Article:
A backwater valve connects the building to the public sewer in the street.  Basically, the valve allows for the sewer to flow in one direction when activated (triggered by pressure in the sewer line), preventing wastewater from entering your home during a storm event.  Once the storm event is over, your system reverts to its regular operation.  Plumbers give this system a very high rating for preventing future sewage disasters.  In addition to the valve, your system can be equipped with an alarm to alert you that the valve is being activated.  Alarm systems add additional cost, and are not covered by the city grant, but for muti-residence buildings, it may be important to add so all residents know when not to run their water during a storm event.

Property owners in areas where water and sewage flow through the same pipes are eligible to apply for the backup valve rebate if they have had a documented sewer back-up since 2012.  Information on how to apply is available on the DC Water and Sewer site, or by contacting Emanuel Briggs at 202-787-2003 or email edbriggs@dcwater.com.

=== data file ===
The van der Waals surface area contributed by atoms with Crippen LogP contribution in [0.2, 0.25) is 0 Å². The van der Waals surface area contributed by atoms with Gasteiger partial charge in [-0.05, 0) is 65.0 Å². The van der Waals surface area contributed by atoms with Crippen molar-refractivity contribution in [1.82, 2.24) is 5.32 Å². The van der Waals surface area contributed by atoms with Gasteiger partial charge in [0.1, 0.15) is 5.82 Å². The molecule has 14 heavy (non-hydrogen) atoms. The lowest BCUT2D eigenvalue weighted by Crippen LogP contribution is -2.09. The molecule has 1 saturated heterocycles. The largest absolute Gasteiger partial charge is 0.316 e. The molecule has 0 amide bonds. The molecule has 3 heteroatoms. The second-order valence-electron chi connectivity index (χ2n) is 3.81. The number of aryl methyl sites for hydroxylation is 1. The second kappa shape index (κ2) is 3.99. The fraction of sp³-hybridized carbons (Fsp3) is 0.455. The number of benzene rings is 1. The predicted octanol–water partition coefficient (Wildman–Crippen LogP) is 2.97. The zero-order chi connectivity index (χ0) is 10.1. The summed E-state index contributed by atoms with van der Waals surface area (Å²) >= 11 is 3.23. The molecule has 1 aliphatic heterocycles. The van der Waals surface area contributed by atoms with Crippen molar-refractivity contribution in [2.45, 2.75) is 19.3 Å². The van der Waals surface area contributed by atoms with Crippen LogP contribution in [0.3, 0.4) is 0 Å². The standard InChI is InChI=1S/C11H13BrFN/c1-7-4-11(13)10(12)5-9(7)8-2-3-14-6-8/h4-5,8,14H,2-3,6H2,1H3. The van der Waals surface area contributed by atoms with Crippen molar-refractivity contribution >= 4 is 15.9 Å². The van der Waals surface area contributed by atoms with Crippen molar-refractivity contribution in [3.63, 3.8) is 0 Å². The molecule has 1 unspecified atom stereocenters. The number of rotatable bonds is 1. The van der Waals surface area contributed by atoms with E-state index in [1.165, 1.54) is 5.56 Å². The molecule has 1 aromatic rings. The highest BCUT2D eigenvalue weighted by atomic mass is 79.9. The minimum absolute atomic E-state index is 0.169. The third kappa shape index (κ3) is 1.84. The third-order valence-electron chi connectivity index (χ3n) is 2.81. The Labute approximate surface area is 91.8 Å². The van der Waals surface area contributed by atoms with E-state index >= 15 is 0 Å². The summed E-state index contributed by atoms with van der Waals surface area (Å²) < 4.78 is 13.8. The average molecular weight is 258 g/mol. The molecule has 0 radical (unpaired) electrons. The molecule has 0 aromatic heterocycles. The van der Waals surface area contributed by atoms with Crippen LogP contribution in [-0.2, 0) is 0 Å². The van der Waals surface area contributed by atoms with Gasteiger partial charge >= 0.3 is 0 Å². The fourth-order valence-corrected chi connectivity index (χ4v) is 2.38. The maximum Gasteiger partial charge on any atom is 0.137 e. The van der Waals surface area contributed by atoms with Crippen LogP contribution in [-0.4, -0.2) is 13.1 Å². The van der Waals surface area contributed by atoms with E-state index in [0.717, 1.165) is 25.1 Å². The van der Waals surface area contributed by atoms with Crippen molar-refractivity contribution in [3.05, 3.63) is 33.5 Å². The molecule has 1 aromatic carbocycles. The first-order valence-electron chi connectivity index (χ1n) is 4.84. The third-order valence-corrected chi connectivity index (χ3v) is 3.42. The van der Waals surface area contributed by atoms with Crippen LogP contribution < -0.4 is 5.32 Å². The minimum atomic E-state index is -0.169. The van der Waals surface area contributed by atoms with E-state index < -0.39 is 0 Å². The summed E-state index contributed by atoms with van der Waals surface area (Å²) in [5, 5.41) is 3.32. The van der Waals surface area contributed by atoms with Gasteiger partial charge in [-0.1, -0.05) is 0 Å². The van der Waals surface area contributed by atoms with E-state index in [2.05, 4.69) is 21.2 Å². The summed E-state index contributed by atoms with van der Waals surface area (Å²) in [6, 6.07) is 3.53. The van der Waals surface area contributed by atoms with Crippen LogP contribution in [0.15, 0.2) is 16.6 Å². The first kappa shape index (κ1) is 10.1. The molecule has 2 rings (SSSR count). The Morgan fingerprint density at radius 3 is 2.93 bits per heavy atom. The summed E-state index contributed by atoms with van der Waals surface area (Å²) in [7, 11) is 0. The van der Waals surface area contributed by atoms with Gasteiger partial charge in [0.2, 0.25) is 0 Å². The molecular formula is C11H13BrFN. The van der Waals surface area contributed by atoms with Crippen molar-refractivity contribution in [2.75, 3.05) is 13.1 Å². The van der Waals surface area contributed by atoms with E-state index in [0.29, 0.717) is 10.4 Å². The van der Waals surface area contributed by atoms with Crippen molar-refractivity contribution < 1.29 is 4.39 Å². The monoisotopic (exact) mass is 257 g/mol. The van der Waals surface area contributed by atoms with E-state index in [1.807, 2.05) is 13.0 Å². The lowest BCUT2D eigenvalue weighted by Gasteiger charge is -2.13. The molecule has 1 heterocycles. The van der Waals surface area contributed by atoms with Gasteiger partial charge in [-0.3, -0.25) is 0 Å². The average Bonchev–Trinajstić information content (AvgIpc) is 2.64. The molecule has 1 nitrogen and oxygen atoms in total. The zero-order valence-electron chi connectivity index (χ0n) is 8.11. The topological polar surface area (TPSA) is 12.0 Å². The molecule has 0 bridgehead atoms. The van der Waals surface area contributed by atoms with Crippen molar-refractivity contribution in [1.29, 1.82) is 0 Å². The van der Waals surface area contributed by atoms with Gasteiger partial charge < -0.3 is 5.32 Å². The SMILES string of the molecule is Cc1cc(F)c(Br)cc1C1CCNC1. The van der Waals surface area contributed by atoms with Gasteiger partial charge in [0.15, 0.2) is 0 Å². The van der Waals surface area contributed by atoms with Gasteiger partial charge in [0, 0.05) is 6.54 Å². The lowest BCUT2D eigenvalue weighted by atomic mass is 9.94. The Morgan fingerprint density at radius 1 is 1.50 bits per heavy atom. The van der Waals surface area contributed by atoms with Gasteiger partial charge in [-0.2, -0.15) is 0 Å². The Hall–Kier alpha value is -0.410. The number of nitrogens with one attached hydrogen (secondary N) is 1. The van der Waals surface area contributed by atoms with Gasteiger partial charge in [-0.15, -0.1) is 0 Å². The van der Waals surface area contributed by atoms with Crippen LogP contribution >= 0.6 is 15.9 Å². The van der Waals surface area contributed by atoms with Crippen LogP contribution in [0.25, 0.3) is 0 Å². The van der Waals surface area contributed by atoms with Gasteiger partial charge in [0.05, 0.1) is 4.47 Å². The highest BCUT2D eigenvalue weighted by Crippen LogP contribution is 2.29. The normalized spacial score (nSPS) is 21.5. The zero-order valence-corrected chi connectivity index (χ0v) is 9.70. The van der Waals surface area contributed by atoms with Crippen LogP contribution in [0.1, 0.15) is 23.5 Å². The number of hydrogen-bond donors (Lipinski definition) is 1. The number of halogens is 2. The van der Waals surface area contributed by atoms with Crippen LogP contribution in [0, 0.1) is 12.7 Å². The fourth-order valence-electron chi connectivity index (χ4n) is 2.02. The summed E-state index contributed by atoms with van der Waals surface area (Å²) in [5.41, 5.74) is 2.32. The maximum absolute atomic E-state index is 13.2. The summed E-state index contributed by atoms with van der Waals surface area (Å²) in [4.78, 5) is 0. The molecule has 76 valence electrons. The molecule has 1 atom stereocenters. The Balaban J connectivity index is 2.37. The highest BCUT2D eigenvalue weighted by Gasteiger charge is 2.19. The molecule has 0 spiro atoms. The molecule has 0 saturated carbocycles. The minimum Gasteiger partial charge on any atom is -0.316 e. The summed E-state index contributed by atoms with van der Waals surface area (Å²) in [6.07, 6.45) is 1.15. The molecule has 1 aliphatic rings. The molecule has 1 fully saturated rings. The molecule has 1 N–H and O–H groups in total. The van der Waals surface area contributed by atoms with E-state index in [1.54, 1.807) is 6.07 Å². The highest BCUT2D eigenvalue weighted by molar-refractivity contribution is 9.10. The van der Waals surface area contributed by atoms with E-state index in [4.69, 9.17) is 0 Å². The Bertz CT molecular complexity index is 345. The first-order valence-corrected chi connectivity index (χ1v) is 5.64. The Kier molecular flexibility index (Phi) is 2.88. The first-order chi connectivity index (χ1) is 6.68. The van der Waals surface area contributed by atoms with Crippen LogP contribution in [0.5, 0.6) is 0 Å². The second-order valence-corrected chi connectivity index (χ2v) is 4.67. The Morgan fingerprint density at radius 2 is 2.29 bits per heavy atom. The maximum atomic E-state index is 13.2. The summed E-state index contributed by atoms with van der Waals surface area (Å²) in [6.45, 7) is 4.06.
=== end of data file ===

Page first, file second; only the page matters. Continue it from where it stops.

Combined water and sewer pipes in DC can cause massive damage to Hill homeowners under severe weather conditions. The system is not able to handle the capacity and water/sewage erupts, coming through bathtubs and toilets, leaving toxic sludge.

Other plumbing solutions are available through private plumbing companies. Whether it is exploring problems like the roof and gutter systems not properly draining to foundation and basement drain issues, homeowners should be proactive in exploring options such as sump pumps or French drains or sub floor water relief systems.  The cost of better drainage systems either inside or out is an investment worth making, compared to being struck by a disastrous sewer or water event.  Make sure your plumber is licensed and insured to do work in the District.

A final piece of advice is to ask your neighbors.  Hill residents are full of history and knowledge about happenings on your street and may be able to share a lot of information to inform your decisions.

Bottom line. More storms will come and taking preventive action now – including some the city will help fund – is definitely preferable from the disruption and cost of a sewer backup in your home.

Rindy O’Brien has lived through two Hill sewer events. And has had the city install the back flow system to her building. You can contact Rindy at rindyobrien@gmail.com.